15 dead, 400 missing in Rohingya camp blaze in Bangladesh: UN
Onlookers gather at a Rohingya refugee camp in Ukhia where a huge blaze forced around 50,000 people to flee. AFP
"What we have seen in this fire is something we have never seen before in these camps. It is massive. It is devastating," Johannes van der Klaauw, the UN Refugee Agency's representative in Bangladesh, told reporters in Geneva via video-link from Dhaka.
The cause of the fire is still unknown.
It broke out Monday at the world's biggest refugee camp, where nearly one million people from the persecuted Rohingya Muslim minority are sheltering, having fled a brutal military-led offensive in neighbouring Myanmar.
"We have so far confirmed 15 people dead, 560 injured, 400 are still missing and at least 10,000 shelters have been destroyed. That means at least 45,000 people are being displaced and for whom we now seek provisional shelter," Van der Klaauw said.
The UN's International Organization for Migration said it has pledged $1 million to relief efforts but a further $20 million would be required to react to the most urgent needs.
IOM spokeswoman Angela Wells said the fire had caused "catastrophic damage", and the health clinic run by the IOM, the camp's largest, was completely destroyed.
"The fire has since subsided, but not before consuming essential facilities in the camps, shelters and the personal belongings of tens of thousands of refugees. The cause of the fire is still unknown as are the exact number of casualties," she said.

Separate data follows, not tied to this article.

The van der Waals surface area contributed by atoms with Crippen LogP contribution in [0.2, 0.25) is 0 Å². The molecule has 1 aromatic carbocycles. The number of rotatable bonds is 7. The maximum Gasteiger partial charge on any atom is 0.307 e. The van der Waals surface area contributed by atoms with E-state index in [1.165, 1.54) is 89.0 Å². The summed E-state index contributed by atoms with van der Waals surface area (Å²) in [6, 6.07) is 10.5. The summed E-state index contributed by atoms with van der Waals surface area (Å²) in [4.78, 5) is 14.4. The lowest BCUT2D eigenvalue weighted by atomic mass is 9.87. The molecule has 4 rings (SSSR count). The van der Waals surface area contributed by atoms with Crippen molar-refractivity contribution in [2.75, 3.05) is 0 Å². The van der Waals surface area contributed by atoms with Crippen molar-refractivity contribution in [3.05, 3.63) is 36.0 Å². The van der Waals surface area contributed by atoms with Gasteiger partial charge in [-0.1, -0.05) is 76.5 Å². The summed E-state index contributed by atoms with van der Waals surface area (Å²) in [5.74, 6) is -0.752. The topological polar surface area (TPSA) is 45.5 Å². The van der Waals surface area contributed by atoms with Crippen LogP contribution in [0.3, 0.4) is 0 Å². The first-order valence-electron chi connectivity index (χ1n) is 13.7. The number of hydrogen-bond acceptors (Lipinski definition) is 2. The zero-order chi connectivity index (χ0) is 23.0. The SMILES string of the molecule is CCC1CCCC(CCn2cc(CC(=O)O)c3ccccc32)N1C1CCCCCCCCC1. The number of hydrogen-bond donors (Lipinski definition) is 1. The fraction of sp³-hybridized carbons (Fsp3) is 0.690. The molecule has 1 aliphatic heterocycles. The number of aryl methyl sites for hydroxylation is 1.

Wells said the first responders were Rohingya volunteers who helped people to safety, supporting the fire response efforts and helping the relief efforts.
IOM teams worked through the night to help those who fled the scene.
"Today, families have begun to return to their plots of land," Wells told reporters.
"IOM is distributing emergency assistance to all those affected. This assistance includes shelter kits that will allow people to begin to rebuild their homes, as well as emergency items such as blankets, solar lights, mosquito nets, and jerry cans.
"With the start of the monsoon looming, rebuilding is critical. IOM will continue to help people reconstruct durable shelters, emergency latrines and the vital health facility."